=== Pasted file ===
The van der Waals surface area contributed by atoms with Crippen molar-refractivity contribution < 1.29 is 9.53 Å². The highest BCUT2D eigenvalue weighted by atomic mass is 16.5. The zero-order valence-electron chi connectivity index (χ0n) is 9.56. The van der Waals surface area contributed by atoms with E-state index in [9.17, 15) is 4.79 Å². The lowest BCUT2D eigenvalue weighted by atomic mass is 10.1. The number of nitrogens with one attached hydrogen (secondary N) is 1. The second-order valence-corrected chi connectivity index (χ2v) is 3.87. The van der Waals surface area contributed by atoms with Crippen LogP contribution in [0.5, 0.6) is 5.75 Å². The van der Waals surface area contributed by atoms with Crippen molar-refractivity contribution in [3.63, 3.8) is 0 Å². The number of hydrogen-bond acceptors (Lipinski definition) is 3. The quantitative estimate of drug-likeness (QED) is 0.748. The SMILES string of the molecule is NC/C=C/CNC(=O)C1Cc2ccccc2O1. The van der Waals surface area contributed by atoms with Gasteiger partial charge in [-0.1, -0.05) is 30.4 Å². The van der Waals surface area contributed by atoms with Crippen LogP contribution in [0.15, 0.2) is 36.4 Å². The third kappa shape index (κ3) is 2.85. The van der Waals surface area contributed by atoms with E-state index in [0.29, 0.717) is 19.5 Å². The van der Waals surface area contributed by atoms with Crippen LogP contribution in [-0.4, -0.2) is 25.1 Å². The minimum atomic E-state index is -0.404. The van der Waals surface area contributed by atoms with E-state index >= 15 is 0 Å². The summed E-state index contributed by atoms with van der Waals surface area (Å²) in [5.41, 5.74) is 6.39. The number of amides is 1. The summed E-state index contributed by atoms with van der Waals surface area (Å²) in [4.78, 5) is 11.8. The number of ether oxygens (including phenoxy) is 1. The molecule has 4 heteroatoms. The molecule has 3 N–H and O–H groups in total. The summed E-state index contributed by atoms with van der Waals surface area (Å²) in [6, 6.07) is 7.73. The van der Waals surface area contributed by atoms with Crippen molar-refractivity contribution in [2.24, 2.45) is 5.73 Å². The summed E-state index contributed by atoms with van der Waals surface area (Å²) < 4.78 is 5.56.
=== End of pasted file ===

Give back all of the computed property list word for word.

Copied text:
The van der Waals surface area contributed by atoms with Crippen molar-refractivity contribution < 1.29 is 9.53 Å². The highest BCUT2D eigenvalue weighted by atomic mass is 16.5. The zero-order valence-electron chi connectivity index (χ0n) is 9.56. The van der Waals surface area contributed by atoms with E-state index in [9.17, 15) is 4.79 Å². The lowest BCUT2D eigenvalue weighted by atomic mass is 10.1. The number of nitrogens with one attached hydrogen (secondary N) is 1. The second-order valence-corrected chi connectivity index (χ2v) is 3.87. The van der Waals surface area contributed by atoms with Crippen LogP contribution in [0.5, 0.6) is 5.75 Å². The van der Waals surface area contributed by atoms with Crippen molar-refractivity contribution in [3.63, 3.8) is 0 Å². The number of hydrogen-bond acceptors (Lipinski definition) is 3. The quantitative estimate of drug-likeness (QED) is 0.748. The SMILES string of the molecule is NC/C=C/CNC(=O)C1Cc2ccccc2O1. The van der Waals surface area contributed by atoms with Gasteiger partial charge in [-0.1, -0.05) is 30.4 Å². The van der Waals surface area contributed by atoms with Crippen LogP contribution in [0.15, 0.2) is 36.4 Å². The third kappa shape index (κ3) is 2.85. The van der Waals surface area contributed by atoms with E-state index in [0.29, 0.717) is 19.5 Å². The van der Waals surface area contributed by atoms with Crippen LogP contribution in [-0.4, -0.2) is 25.1 Å². The minimum atomic E-state index is -0.404. The van der Waals surface area contributed by atoms with E-state index >= 15 is 0 Å². The summed E-state index contributed by atoms with van der Waals surface area (Å²) in [5.41, 5.74) is 6.39. The number of amides is 1. The summed E-state index contributed by atoms with van der Waals surface area (Å²) in [4.78, 5) is 11.8. The number of ether oxygens (including phenoxy) is 1. The molecule has 4 heteroatoms. The molecule has 3 N–H and O–H groups in total. The summed E-state index contributed by atoms with van der Waals surface area (Å²) in [6, 6.07) is 7.73. The van der Waals surface area contributed by atoms with Crippen molar-refractivity contribution in [2.24, 2.45) is 5.73 Å². The summed E-state index contributed by atoms with van der Waals surface area (Å²) < 4.78 is 5.56.